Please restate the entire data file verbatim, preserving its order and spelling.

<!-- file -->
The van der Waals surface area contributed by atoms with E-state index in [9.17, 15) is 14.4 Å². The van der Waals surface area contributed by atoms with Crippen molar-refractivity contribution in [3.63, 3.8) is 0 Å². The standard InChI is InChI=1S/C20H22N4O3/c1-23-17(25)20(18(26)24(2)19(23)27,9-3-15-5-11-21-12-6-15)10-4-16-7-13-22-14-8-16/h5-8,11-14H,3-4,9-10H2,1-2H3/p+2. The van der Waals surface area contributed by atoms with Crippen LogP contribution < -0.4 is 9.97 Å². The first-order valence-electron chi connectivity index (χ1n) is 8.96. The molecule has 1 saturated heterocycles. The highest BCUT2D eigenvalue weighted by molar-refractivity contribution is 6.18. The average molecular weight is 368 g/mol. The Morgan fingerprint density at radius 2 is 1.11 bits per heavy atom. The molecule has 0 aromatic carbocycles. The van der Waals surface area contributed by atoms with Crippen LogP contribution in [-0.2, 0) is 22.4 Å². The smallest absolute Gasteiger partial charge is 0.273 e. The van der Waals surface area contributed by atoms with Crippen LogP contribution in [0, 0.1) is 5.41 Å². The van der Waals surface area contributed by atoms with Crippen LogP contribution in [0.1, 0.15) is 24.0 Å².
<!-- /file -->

The van der Waals surface area contributed by atoms with E-state index in [9.17, 15) is 14.4 Å². The van der Waals surface area contributed by atoms with Crippen molar-refractivity contribution in [3.63, 3.8) is 0 Å². The standard InChI is InChI=1S/C20H22N4O3/c1-23-17(25)20(18(26)24(2)19(23)27,9-3-15-5-11-21-12-6-15)10-4-16-7-13-22-14-8-16/h5-8,11-14H,3-4,9-10H2,1-2H3/p+2. The van der Waals surface area contributed by atoms with Crippen LogP contribution < -0.4 is 9.97 Å². The first-order valence-electron chi connectivity index (χ1n) is 8.96. The molecule has 1 saturated heterocycles. The highest BCUT2D eigenvalue weighted by molar-refractivity contribution is 6.18. The average molecular weight is 368 g/mol. The Morgan fingerprint density at radius 2 is 1.11 bits per heavy atom. The molecule has 0 aromatic carbocycles. The van der Waals surface area contributed by atoms with Crippen LogP contribution in [-0.2, 0) is 22.4 Å². The smallest absolute Gasteiger partial charge is 0.273 e. The van der Waals surface area contributed by atoms with Crippen LogP contribution in [0, 0.1) is 5.41 Å². The van der Waals surface area contributed by atoms with Crippen LogP contribution in [0.1, 0.15) is 24.0 Å².